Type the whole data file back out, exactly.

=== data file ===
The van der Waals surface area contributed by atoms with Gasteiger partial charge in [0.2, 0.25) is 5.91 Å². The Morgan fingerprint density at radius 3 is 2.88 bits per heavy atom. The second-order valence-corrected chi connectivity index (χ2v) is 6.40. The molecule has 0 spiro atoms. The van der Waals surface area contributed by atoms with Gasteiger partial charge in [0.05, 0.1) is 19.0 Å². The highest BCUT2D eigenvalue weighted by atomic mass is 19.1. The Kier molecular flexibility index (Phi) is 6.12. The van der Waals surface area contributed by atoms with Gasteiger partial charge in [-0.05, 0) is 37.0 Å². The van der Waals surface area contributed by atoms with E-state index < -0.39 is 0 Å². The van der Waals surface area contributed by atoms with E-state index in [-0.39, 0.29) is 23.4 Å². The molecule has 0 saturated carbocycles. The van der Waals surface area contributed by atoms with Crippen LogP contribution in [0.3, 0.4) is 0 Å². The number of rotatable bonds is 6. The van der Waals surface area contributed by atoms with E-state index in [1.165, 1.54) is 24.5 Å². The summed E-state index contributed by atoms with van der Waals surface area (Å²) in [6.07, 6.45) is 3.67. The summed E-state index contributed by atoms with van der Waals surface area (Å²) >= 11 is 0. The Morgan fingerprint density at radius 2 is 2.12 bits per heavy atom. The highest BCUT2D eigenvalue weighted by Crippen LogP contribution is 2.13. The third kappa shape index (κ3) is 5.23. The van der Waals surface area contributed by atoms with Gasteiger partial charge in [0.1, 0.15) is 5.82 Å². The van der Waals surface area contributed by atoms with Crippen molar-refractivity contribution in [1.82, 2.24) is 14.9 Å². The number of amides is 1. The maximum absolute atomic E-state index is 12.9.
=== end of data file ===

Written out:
The van der Waals surface area contributed by atoms with Gasteiger partial charge in [0.2, 0.25) is 5.91 Å². The Morgan fingerprint density at radius 3 is 2.88 bits per heavy atom. The second-order valence-corrected chi connectivity index (χ2v) is 6.40. The molecule has 0 spiro atoms. The van der Waals surface area contributed by atoms with Gasteiger partial charge in [0.05, 0.1) is 19.0 Å². The highest BCUT2D eigenvalue weighted by atomic mass is 19.1. The Kier molecular flexibility index (Phi) is 6.12. The van der Waals surface area contributed by atoms with Gasteiger partial charge in [-0.05, 0) is 37.0 Å². The van der Waals surface area contributed by atoms with E-state index < -0.39 is 0 Å². The van der Waals surface area contributed by atoms with E-state index in [-0.39, 0.29) is 23.4 Å². The molecule has 0 saturated carbocycles. The van der Waals surface area contributed by atoms with Crippen LogP contribution in [0.3, 0.4) is 0 Å². The number of rotatable bonds is 6. The van der Waals surface area contributed by atoms with E-state index in [1.165, 1.54) is 24.5 Å². The summed E-state index contributed by atoms with van der Waals surface area (Å²) in [6.07, 6.45) is 3.67. The summed E-state index contributed by atoms with van der Waals surface area (Å²) >= 11 is 0. The Morgan fingerprint density at radius 2 is 2.12 bits per heavy atom. The highest BCUT2D eigenvalue weighted by Crippen LogP contribution is 2.13. The third kappa shape index (κ3) is 5.23. The van der Waals surface area contributed by atoms with Gasteiger partial charge in [0.1, 0.15) is 5.82 Å². The van der Waals surface area contributed by atoms with Crippen molar-refractivity contribution in [1.82, 2.24) is 14.9 Å². The number of amides is 1. The maximum absolute atomic E-state index is 12.9.